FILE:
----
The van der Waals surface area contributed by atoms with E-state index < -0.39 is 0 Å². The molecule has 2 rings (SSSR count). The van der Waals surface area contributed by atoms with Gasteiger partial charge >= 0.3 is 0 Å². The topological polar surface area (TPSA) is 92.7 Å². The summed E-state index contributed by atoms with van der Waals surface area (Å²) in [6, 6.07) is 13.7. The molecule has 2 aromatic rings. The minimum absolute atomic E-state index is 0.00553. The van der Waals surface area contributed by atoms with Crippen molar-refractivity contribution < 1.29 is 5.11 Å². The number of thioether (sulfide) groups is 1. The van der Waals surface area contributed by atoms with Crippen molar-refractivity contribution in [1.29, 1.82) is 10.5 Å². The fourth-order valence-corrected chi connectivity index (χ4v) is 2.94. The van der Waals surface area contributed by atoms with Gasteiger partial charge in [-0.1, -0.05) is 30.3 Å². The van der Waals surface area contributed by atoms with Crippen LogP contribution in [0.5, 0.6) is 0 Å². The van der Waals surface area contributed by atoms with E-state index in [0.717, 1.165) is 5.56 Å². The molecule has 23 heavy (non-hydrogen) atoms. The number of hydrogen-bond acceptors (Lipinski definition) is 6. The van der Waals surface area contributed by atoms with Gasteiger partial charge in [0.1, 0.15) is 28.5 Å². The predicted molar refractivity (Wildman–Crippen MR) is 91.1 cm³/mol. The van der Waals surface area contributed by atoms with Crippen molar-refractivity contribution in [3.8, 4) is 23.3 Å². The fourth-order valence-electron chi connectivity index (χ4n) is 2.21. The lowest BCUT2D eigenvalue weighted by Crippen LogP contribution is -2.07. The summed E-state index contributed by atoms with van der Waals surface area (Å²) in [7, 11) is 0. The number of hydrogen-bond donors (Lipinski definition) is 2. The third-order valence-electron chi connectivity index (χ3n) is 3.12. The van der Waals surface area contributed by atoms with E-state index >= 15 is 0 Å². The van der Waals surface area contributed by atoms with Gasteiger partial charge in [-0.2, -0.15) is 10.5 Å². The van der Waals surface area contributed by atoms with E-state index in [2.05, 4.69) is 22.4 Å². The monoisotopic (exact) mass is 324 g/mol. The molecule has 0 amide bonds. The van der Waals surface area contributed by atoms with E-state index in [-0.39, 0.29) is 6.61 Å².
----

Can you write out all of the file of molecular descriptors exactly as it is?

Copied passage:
The van der Waals surface area contributed by atoms with E-state index < -0.39 is 0 Å². The molecule has 2 rings (SSSR count). The van der Waals surface area contributed by atoms with Gasteiger partial charge >= 0.3 is 0 Å². The topological polar surface area (TPSA) is 92.7 Å². The summed E-state index contributed by atoms with van der Waals surface area (Å²) in [6, 6.07) is 13.7. The molecule has 2 aromatic rings. The minimum absolute atomic E-state index is 0.00553. The van der Waals surface area contributed by atoms with Crippen molar-refractivity contribution < 1.29 is 5.11 Å². The number of thioether (sulfide) groups is 1. The van der Waals surface area contributed by atoms with Crippen molar-refractivity contribution in [1.29, 1.82) is 10.5 Å². The fourth-order valence-corrected chi connectivity index (χ4v) is 2.94. The van der Waals surface area contributed by atoms with Gasteiger partial charge in [-0.1, -0.05) is 30.3 Å². The van der Waals surface area contributed by atoms with Crippen LogP contribution in [0.5, 0.6) is 0 Å². The van der Waals surface area contributed by atoms with E-state index in [0.717, 1.165) is 5.56 Å². The molecule has 23 heavy (non-hydrogen) atoms. The number of hydrogen-bond acceptors (Lipinski definition) is 6. The van der Waals surface area contributed by atoms with Gasteiger partial charge in [0.1, 0.15) is 28.5 Å². The predicted molar refractivity (Wildman–Crippen MR) is 91.1 cm³/mol. The van der Waals surface area contributed by atoms with Crippen molar-refractivity contribution in [3.8, 4) is 23.3 Å². The fourth-order valence-electron chi connectivity index (χ4n) is 2.21. The lowest BCUT2D eigenvalue weighted by Crippen LogP contribution is -2.07. The summed E-state index contributed by atoms with van der Waals surface area (Å²) in [7, 11) is 0. The number of hydrogen-bond donors (Lipinski definition) is 2. The third-order valence-electron chi connectivity index (χ3n) is 3.12. The van der Waals surface area contributed by atoms with E-state index >= 15 is 0 Å². The van der Waals surface area contributed by atoms with Gasteiger partial charge in [-0.2, -0.15) is 10.5 Å². The van der Waals surface area contributed by atoms with E-state index in [2.05, 4.69) is 22.4 Å². The monoisotopic (exact) mass is 324 g/mol. The molecule has 0 amide bonds. The van der Waals surface area contributed by atoms with E-state index in [-0.39, 0.29) is 6.61 Å².